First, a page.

- File wiki/squid-speculation.md — part of check-in [b8f8bc615d] at 2018-02-04 18:19:27 on branch trunk — Split long $quid text into parts (user: bernd size: 6866)
Money and wealth — Society in a deflationary world
How money shapes a society, and why the limited supply of BitCoins is far worse than neoliberalism.
Is BitCoin's price a bubble? Who could have that strange idea?
Typical spam I received 2016:
The only spam I received late 2017:
And that's how a bubble looks like:
Mammals like to gamble. The reason for why gambling is so rewarding has been found by B. F. Skinner. Erratic, random reward reinforces behavior better than constant, predictable. Humans don't show any more meta-insights than mice in this respect.
The pattern of gambling with speculation objects are remarkable similar. Even smart persons like Isaac Newton lost a fortune in bursting bubbles. The madness of humans however can be calculated, though certainly not to the finest details. The BitCoin chart however looks like a classic:
Speculation bubbles don't mean the money disappears. The money is still there, it's just owned by someone else now; only if you include the market cap of the speculation object, it disappeared. Despite that the total amount of money is constant through a speculation bubble, they have a deep impact on economy.
That's because those who entered the bubble early and sold at the right time got the money, and those who entered late lost. The tragedy is that the early ones are smart and rare, and the late ones are stupid and many. And that means a huge concentration in money, and especially a loss for those who didn't really have that money, causing them to default, and sink into poverty. Speculation inevitably is a move from the crowd to the few who behaved differently, not necessarily smart; a counter-action to the crowd can improve your chances of winning. You shouldn't go to “buy high, sell low”, though.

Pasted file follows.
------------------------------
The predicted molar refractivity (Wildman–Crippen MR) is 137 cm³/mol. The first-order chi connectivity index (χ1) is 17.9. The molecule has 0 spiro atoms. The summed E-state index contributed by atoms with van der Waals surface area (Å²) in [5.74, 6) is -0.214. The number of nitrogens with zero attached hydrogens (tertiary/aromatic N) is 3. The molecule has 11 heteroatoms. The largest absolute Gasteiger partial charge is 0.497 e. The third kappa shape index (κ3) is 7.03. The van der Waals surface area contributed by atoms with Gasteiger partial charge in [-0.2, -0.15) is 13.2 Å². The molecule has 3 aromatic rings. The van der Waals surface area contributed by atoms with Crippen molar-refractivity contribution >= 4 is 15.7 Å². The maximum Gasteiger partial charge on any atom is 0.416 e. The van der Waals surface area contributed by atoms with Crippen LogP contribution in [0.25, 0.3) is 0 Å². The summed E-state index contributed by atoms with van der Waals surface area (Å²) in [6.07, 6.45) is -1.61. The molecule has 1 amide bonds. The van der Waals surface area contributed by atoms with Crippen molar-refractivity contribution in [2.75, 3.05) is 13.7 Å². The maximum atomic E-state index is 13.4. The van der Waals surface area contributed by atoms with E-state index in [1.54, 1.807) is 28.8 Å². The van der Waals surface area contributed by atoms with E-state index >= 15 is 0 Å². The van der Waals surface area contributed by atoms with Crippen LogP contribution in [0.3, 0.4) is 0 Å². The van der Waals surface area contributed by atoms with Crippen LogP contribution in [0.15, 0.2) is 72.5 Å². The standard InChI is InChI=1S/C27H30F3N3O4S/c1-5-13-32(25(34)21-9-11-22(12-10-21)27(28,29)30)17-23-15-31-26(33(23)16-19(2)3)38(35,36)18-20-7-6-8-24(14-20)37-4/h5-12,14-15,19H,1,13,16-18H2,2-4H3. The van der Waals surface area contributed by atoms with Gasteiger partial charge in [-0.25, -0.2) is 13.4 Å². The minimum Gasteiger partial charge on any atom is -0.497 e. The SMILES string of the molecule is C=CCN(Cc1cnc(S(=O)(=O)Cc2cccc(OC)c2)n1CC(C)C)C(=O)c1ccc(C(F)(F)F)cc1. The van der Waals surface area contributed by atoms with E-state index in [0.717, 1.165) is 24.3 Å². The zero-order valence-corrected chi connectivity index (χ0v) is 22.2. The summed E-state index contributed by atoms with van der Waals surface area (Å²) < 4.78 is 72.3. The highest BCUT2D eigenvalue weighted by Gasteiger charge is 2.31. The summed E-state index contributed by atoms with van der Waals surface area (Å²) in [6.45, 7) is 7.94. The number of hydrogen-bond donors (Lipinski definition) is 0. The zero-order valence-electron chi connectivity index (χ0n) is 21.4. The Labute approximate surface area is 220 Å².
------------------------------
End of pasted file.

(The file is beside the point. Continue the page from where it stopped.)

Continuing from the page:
BitCoin is Reactionary
But let's assume BitCoin is not a bubble going bust, but it's supposed to last (all 21 millions), and used as currency for everything by everybody. That means the price per coin would soar until the total market cap equals the wealth of the entire planet (plus hot air for the first movers). BitCoin's wealth allocation is that of colonization or gold rushs: the first to arrive are the ones who get the by far largest claims.
And that would mean all those people who were there in the early phase would be incredible rich, just by being early. Instead of creating most coins in the last, big growth phase, BitCoin created them in the early phase, where it was essentially worthless and no effort needed to mine the coins.
So maybe that wealth is going to trickle down? Trickle down however doesn't work. Money inherently trickles up. In a deflationary system, there is no decay of money; instead the money of the wealthy becomes more and more just on its own. They don't even have to invest it to gain wealth. The result will be an increasingly absurd distribution of wealth, and all the assorted problems: economic power leads to political power, corruption, tax cuts for the rich, slavery-like work relationships, because only the rich can afford hiring people; the poor can't. The instability of deflationary money leads to speculation bubbles, which burst, and this instability moves the money even faster to the first movers, who don't lose anything in the downcycles.